Another area where many are hoping to see improvement is the maximum investment amount, which is in place due to the government not yet having State Aid clearance for SITR for any sums that go beyond the current threshold.
The Treasury has committed to go to the European Commission for State Aid approval, but until or unless it is granted, this threshold will remain in place. It is aiming to start the process for seeking approval this month, and the commission aims to make its determination within 18 months of the start of the formal process.
“The limit is quite low at the moment,” says Robinson. “We want to see this become much bigger in the future. For example, with the Enterprise Investment Scheme it is up to £5m.”
Comparisons to tax breaks like EIS – which gives relief for investments in shares in qualifying companies, and for investing in Venture Capital Trusts that invest in smaller, high-risk companies – are drawn by many, most of whom point out that SITR now finally puts social enterprises on a level playing field with organisations that had already benefited from this type of relief.
“I think this is putting social investment on the map for many more investors and mainstream investors than ever before,” says Mompi. “Before, they were at a disadvantage compared to traditional businesses that qualified for EIS.”
Fulfilling the potential
So given all of this, how much of a difference is the relief likely to make to investment in the social sector?
“We think it will make a big difference,” says Robinson. “And the good thing is that it is has targeted the type of investment, i.e. unsecured products, that is in the shortest supply for the sector.”
Temple is also positive, but tempers this by adding that there needs to be a concerted effort to ensure that all of this potential promise is fulfilled in practice.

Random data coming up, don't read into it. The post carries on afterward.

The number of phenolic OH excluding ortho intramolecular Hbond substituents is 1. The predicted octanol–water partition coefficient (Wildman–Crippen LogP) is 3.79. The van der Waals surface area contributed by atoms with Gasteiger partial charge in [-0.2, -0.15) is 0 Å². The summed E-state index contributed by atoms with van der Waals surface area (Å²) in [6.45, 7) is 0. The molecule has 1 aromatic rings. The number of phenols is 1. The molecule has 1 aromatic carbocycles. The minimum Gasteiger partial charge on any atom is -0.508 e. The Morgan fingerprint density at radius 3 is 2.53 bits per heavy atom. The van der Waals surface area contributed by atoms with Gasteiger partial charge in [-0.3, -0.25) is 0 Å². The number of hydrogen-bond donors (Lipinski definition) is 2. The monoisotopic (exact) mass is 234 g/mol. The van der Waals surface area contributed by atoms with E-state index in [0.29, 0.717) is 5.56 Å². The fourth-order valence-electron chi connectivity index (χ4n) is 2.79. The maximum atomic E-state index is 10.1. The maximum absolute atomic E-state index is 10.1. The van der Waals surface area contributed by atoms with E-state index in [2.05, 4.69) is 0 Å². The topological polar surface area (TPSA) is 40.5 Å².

“The Community Investment Tax Relief arrived 10 years ago with much excitement but it has delivered a relatively small amount to the sector over the decade,” he says. “So we need to ensure that something similar doesn’t happen with this.”
He says that a crucial part of this will be “identifying some early wins” and then for the social investment sector and government to communicate them effectively.
Temple adds that enterprises who feel the relief may be applicable to them should get the right advice by contacting financial intermediaries and people who work with angel investors.
Indeed investors are already showing signs of interest, with Mompi saying that investors are actively looking into the relief. “We’re hoping to get SITR qualifying investments into social enterprises with a qualified demand for investment capital from social investors as soon as realistically possible,” he says.
David Floyd, managing director of Social Spider, also has a tempered view on the future. “It's an exciting opportunity but we don't really have any way of knowing how many investors will be interested, how many social enterprises will be interested and whether, if they are, we've got enough of the right mechanisms and structures in place to put them together,” he says.
But he adds that crowdfunded deals could be an area of potential. “Fifty crowdfunded loans of an average of £50,000 in 2014-15 would be a fantastic start,” he says. “I think that's possible and it would be a really big deal if it happened, but the overall sums involved would still be relatively small compared to the government's estimates."
Despite some criticisms and hopes for amendments in the future, there is general agreement that this is at least an encouraging first step.
“Only two or three years ago the Treasury wouldn’t have even sat around a table with people in our sector, so this is a very positive development,” says Temple. “Now there is an opportunity for us all to build on this relationship in terms of future government policies.”